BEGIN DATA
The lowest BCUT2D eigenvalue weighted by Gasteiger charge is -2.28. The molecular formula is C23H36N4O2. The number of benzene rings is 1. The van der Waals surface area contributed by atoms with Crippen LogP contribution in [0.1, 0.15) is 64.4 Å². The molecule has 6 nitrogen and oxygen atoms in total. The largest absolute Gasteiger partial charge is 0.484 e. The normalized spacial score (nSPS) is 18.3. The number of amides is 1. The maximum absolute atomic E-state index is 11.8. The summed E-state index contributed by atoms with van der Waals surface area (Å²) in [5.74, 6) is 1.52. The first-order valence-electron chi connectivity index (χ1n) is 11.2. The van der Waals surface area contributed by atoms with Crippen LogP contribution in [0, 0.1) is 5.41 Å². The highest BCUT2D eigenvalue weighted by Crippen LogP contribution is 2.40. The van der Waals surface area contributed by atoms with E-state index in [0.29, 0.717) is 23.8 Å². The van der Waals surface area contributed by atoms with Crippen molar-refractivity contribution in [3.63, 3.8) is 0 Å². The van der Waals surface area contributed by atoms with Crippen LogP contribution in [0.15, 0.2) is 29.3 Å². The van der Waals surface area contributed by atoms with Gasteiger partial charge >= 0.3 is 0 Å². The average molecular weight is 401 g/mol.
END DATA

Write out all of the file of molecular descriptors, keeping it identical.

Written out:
The lowest BCUT2D eigenvalue weighted by Gasteiger charge is -2.28. The molecular formula is C23H36N4O2. The number of benzene rings is 1. The van der Waals surface area contributed by atoms with Crippen LogP contribution in [0.1, 0.15) is 64.4 Å². The molecule has 6 nitrogen and oxygen atoms in total. The largest absolute Gasteiger partial charge is 0.484 e. The normalized spacial score (nSPS) is 18.3. The number of amides is 1. The maximum absolute atomic E-state index is 11.8. The summed E-state index contributed by atoms with van der Waals surface area (Å²) in [5.74, 6) is 1.52. The first-order valence-electron chi connectivity index (χ1n) is 11.2. The van der Waals surface area contributed by atoms with Crippen LogP contribution in [0, 0.1) is 5.41 Å². The highest BCUT2D eigenvalue weighted by Crippen LogP contribution is 2.40. The van der Waals surface area contributed by atoms with E-state index in [0.29, 0.717) is 23.8 Å². The van der Waals surface area contributed by atoms with Crippen molar-refractivity contribution in [3.63, 3.8) is 0 Å². The van der Waals surface area contributed by atoms with Crippen LogP contribution in [0.15, 0.2) is 29.3 Å². The van der Waals surface area contributed by atoms with Gasteiger partial charge >= 0.3 is 0 Å². The average molecular weight is 401 g/mol.